a. Faith is the power of transformation and not the Holy Spirit is the
power of transformation
b. Repentance is turning from sin to be worthy of salvation -
instead of recongition that you are helpless to save yourself and need a savior.
c. Salvation requires Lordship Submission – or works righteousness
d. The indwelling of the Holy Spirit is not a literal infilling but an
assumption of a person’s faith.
3. Doctrinal Deviation:
a. Lordship Salvation – Salvation by Works
b. Faith as a Substitute for the power of the Holy Spirit
c. Denies the reality of Holy Spirit experiences
4.Elitism:
a. Promotes the attitude of “We are the only true Christians and our church is
the only true church. And we have the only true Man of God.
5. Control System – Public Shaming – Small Group Shepherding
6. A False priesthood mediating to the congregation - Pastor tell people the will of God instead of encouraging a personal relationship with Christ.

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Re: Ex members of John MacArthur's church
Posted by: isitacult? ()
Date: October 22, 2009 12:19AM

Hi pastrpath2-

Thank you for your response. It is especially helpful in that you have family that currently attend there.

As you know by my inquiry, there are things about John MacArthur and his church that make me uncomfortable and I am trying to get more first hand information.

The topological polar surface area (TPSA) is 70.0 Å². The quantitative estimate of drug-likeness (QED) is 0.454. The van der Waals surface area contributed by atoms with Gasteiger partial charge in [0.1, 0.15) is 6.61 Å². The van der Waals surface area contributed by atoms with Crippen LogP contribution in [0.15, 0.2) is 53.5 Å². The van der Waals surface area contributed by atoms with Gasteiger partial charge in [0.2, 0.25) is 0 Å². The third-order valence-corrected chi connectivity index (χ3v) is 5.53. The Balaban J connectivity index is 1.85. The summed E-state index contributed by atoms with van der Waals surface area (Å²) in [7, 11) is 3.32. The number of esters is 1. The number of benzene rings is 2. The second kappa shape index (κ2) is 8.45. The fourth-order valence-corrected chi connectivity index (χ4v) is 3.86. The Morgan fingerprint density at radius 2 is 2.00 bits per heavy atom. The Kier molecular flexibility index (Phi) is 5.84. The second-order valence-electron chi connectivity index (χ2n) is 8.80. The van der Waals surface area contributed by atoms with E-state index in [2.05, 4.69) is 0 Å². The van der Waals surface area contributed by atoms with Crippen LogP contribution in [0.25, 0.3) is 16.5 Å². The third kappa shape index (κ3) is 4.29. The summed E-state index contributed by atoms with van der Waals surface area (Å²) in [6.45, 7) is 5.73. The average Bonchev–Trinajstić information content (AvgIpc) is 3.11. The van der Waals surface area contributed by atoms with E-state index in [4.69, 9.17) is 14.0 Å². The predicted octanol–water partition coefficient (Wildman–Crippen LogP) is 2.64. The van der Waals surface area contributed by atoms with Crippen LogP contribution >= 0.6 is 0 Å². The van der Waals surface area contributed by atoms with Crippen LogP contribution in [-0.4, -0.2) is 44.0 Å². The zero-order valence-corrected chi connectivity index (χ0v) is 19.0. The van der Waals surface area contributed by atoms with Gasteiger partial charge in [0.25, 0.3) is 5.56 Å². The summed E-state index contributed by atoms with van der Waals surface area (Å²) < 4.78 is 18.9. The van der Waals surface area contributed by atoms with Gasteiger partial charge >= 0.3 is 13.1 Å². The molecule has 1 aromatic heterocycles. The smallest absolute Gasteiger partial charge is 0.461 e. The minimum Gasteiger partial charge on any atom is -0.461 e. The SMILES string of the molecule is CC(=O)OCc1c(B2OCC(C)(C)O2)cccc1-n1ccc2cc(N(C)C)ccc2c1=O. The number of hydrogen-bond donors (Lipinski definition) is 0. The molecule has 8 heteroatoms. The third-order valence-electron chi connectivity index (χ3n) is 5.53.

Would you be willing to elaborate on a few points?

1 a., b., and c. (all together as they seem to all feed into each other) How is that displayed? Who feeds this impression to the congregation? Is it from the other leadership, i.e. the other elders? Is MacArthur shielded from responsibility for this? In other words, is it like, MacArthur says whatever he says, which may or may not be good, and then his "team" sees to it that the congregation receives it, or else? (I am perhaps being extreme, but I hope you see what I am trying to find out about.)

Does there seem to be a sort of pecking order that is influenced by these factors? Are those who are not as "whole hog" less likely to be given positions of authority? Does receiving/keeping a position of authority seem to be contingent on not just doctrinal agreement (which I would expect) but also this exaltation of personality/MacArthur that you seem to be describing? Perhaps a better question is, what are the consequences of any degree of dissent, particularly dissent from MacArthur specifically?